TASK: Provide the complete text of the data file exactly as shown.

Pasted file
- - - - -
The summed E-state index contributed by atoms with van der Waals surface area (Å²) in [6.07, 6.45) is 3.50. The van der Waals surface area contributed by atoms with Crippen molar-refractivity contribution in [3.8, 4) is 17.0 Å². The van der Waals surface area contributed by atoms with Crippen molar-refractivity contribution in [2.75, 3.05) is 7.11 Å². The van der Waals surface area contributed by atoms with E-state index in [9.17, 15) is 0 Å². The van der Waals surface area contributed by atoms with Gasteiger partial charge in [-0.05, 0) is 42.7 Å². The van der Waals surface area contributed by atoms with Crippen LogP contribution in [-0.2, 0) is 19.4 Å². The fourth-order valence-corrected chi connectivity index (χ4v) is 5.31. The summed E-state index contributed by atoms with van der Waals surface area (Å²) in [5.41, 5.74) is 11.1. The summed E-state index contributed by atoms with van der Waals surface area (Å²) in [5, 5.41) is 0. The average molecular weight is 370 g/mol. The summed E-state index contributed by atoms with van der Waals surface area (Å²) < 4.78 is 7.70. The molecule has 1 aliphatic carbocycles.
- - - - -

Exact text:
The summed E-state index contributed by atoms with van der Waals surface area (Å²) in [6.07, 6.45) is 3.50. The van der Waals surface area contributed by atoms with Crippen molar-refractivity contribution in [3.8, 4) is 17.0 Å². The van der Waals surface area contributed by atoms with Crippen molar-refractivity contribution in [2.75, 3.05) is 7.11 Å². The van der Waals surface area contributed by atoms with E-state index in [9.17, 15) is 0 Å². The van der Waals surface area contributed by atoms with Gasteiger partial charge in [-0.05, 0) is 42.7 Å². The van der Waals surface area contributed by atoms with Crippen LogP contribution in [-0.2, 0) is 19.4 Å². The fourth-order valence-corrected chi connectivity index (χ4v) is 5.31. The summed E-state index contributed by atoms with van der Waals surface area (Å²) in [5.41, 5.74) is 11.1. The summed E-state index contributed by atoms with van der Waals surface area (Å²) in [5, 5.41) is 0. The average molecular weight is 370 g/mol. The summed E-state index contributed by atoms with van der Waals surface area (Å²) < 4.78 is 7.70. The molecule has 1 aliphatic carbocycles.